Healthcare is something that can make for some very intimate conversations. And sometimes, those conversations go beyond what people may be comfortable with. While good health is something that is often made public, it may be that someone first dealt with quite, private and even embarrassing medical situations before reaching that point. These private conversations and patient confidentiality may be the most important part of doctor-patient interactions. Even still, patients often struggle with how to tell doctors about embarrassing problems.
Whether it’s strange odors, excessive sweating, issues with very private areas of the body, or even something that is common like thinning hair, talking to a doctor is the logical first step. Even though entering a medical setting objectively allows for professional attention and perspectives on these matters, it doesn’t mean patients won’t feel a very real sense of embarrassment. In some scenarios, patients may even avoid seeking care for serious issues just because of the sensitive nature of their condition. So, how do you make your patients more comfortable?
How to Tell Doctors About Embarrassing Problems | Easy Tips for Making Patients More Comfortable
It’s important to get a handle on teaching patients how to tell doctors about embarrassing problems. In addition, doctors need to remain aware of these common tendencies and how to react to their patients appropriately.
1. This is a Doctor Visit, Not a Date
Patients need to understand that visiting the doctor is something that requires total honesty. In many cases, patients won’t iterate their embarrassing issues to others, so healthcare professionals may be the first to receive this information. That aspect alone can lead to hesitation in initiating these conversations and may delay diagnosis and treatment. Doctors should realize this and make an obvious effort to say that as embarrassing as an issue may be, there’s no need to feel ashamed about a health concern. At the same time, patients need to enter a healthcare facility or clinic with the goal of treatment, rather than preservation of their ego. Although it’s a doctor visit and not a date, it’s important to establish a certain level of personal interaction to help patients through potentially awkward conversations.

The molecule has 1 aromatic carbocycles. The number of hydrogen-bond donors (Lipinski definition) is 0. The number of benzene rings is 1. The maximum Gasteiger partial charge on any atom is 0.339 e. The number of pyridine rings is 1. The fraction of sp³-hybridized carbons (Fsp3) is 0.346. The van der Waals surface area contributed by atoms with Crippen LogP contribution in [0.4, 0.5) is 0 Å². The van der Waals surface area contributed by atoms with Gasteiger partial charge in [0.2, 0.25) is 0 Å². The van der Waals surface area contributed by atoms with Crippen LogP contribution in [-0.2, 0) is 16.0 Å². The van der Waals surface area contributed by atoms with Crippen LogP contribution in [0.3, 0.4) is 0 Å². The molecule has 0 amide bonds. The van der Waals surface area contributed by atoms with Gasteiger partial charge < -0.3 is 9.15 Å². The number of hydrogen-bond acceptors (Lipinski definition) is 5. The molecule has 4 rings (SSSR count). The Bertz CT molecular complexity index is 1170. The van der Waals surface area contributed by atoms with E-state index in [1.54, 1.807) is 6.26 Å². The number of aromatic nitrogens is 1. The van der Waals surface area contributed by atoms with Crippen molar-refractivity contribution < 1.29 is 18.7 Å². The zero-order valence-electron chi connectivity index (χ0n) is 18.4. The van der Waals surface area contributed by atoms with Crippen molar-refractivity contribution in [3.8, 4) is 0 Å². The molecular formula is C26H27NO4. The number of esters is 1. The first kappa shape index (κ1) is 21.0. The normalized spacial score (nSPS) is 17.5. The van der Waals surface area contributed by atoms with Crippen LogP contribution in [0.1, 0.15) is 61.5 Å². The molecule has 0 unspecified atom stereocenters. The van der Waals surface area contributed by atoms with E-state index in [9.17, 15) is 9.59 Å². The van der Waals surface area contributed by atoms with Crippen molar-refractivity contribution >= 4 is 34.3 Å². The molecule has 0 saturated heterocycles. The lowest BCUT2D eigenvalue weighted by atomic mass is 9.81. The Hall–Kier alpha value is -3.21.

2. When it’s Time to Strip
No, I’m not talking about a career change! In addition to bringing up embarrassing issues with a doctor, patients can also feel vulnerable and nervous when required to wear medical gowns. For ease of examination, these gowns can be required. It’s most likely best to have any awkward conversations before asking patients to change their clothes. Remind your patients that their medical visit is really meant to provide a solution, not to make them uncomfortable for the sake of doing so. This is to say that requesting to address health problems within someone’s idea of comfortability can go a long way.
3. Don’t Worry About Technical Terms
Sure it may be the case that patients are experiencing “rectal bleeding during each instance of defecation,” but it’s perfectly fine for them to say there is “blood in my poop.” Patients need to feel comfortable in addressing their health conditions using terminology that they understand, all without feeling the need to learn technical language ahead of time. Remind your patient that there’s no pressure to communicate on a doctor’s level if they don’t have a medical background. Doctors need to understand that patients must feel comfortable in using their own terms and that this communication can also contain nuances as to how they feel about the situation. As with most communication, how something is said is often more important than what is actually said. Doctors who meet patients halfway to use less formal terminology can make an uncomfortable experience a little more bearable.
In discussing how to tell doctors about embarrassing problems, a lot of the concerns relate to the dynamics of doctor-patient relationships. By understanding the ways doctors can better approach and relate to patients dealing with very intimate concerns, the hope is that people can get better treatment and feel a little less weird during visits. How do you help patients deal with embarrassing issues? Let us know in the comments below!